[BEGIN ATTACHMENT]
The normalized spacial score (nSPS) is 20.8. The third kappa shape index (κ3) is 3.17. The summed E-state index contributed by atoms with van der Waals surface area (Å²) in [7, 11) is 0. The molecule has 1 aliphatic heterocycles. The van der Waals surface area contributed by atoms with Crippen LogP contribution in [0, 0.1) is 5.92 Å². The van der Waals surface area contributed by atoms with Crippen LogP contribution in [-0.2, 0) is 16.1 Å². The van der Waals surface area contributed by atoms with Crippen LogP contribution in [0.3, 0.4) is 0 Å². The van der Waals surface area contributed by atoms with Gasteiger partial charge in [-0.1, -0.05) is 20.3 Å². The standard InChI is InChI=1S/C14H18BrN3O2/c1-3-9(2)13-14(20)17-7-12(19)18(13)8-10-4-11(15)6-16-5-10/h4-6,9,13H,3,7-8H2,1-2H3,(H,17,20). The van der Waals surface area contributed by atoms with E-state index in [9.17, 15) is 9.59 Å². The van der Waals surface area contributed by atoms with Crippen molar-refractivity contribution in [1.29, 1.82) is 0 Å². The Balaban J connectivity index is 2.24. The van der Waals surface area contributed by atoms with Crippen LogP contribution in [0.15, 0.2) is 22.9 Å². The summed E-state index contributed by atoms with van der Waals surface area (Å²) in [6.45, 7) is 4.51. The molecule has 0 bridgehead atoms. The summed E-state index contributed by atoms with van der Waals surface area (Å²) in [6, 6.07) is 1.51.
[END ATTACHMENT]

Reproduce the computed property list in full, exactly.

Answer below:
The normalized spacial score (nSPS) is 20.8. The third kappa shape index (κ3) is 3.17. The summed E-state index contributed by atoms with van der Waals surface area (Å²) in [7, 11) is 0. The molecule has 1 aliphatic heterocycles. The van der Waals surface area contributed by atoms with Crippen LogP contribution in [0, 0.1) is 5.92 Å². The van der Waals surface area contributed by atoms with Crippen LogP contribution in [-0.2, 0) is 16.1 Å². The van der Waals surface area contributed by atoms with Crippen LogP contribution in [0.3, 0.4) is 0 Å². The van der Waals surface area contributed by atoms with Gasteiger partial charge in [-0.1, -0.05) is 20.3 Å². The standard InChI is InChI=1S/C14H18BrN3O2/c1-3-9(2)13-14(20)17-7-12(19)18(13)8-10-4-11(15)6-16-5-10/h4-6,9,13H,3,7-8H2,1-2H3,(H,17,20). The van der Waals surface area contributed by atoms with E-state index in [9.17, 15) is 9.59 Å². The van der Waals surface area contributed by atoms with Crippen molar-refractivity contribution in [1.29, 1.82) is 0 Å². The Balaban J connectivity index is 2.24. The van der Waals surface area contributed by atoms with Crippen LogP contribution in [0.15, 0.2) is 22.9 Å². The summed E-state index contributed by atoms with van der Waals surface area (Å²) in [6.45, 7) is 4.51. The molecule has 0 bridgehead atoms. The summed E-state index contributed by atoms with van der Waals surface area (Å²) in [6, 6.07) is 1.51.